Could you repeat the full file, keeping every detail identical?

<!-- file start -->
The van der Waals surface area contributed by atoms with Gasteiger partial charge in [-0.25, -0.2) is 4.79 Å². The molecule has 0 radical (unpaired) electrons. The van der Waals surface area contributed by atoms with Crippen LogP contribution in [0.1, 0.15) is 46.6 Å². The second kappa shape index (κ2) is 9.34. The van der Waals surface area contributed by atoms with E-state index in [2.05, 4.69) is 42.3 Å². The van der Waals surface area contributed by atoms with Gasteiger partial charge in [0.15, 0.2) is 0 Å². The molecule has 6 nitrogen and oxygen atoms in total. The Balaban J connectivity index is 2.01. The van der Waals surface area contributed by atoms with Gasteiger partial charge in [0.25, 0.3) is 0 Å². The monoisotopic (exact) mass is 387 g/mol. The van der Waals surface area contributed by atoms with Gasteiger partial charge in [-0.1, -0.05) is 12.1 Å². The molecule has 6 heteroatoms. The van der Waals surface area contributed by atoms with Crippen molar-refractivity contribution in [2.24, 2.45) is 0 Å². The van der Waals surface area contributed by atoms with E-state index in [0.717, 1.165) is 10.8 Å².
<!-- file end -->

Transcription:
The van der Waals surface area contributed by atoms with Gasteiger partial charge in [-0.25, -0.2) is 4.79 Å². The molecule has 0 radical (unpaired) electrons. The van der Waals surface area contributed by atoms with Crippen LogP contribution in [0.1, 0.15) is 46.6 Å². The second kappa shape index (κ2) is 9.34. The van der Waals surface area contributed by atoms with E-state index in [2.05, 4.69) is 42.3 Å². The van der Waals surface area contributed by atoms with Gasteiger partial charge in [0.15, 0.2) is 0 Å². The molecule has 6 nitrogen and oxygen atoms in total. The Balaban J connectivity index is 2.01. The van der Waals surface area contributed by atoms with Gasteiger partial charge in [0.25, 0.3) is 0 Å². The monoisotopic (exact) mass is 387 g/mol. The van der Waals surface area contributed by atoms with Gasteiger partial charge in [-0.1, -0.05) is 12.1 Å². The molecule has 6 heteroatoms. The van der Waals surface area contributed by atoms with Crippen molar-refractivity contribution in [2.24, 2.45) is 0 Å². The van der Waals surface area contributed by atoms with E-state index in [0.717, 1.165) is 10.8 Å².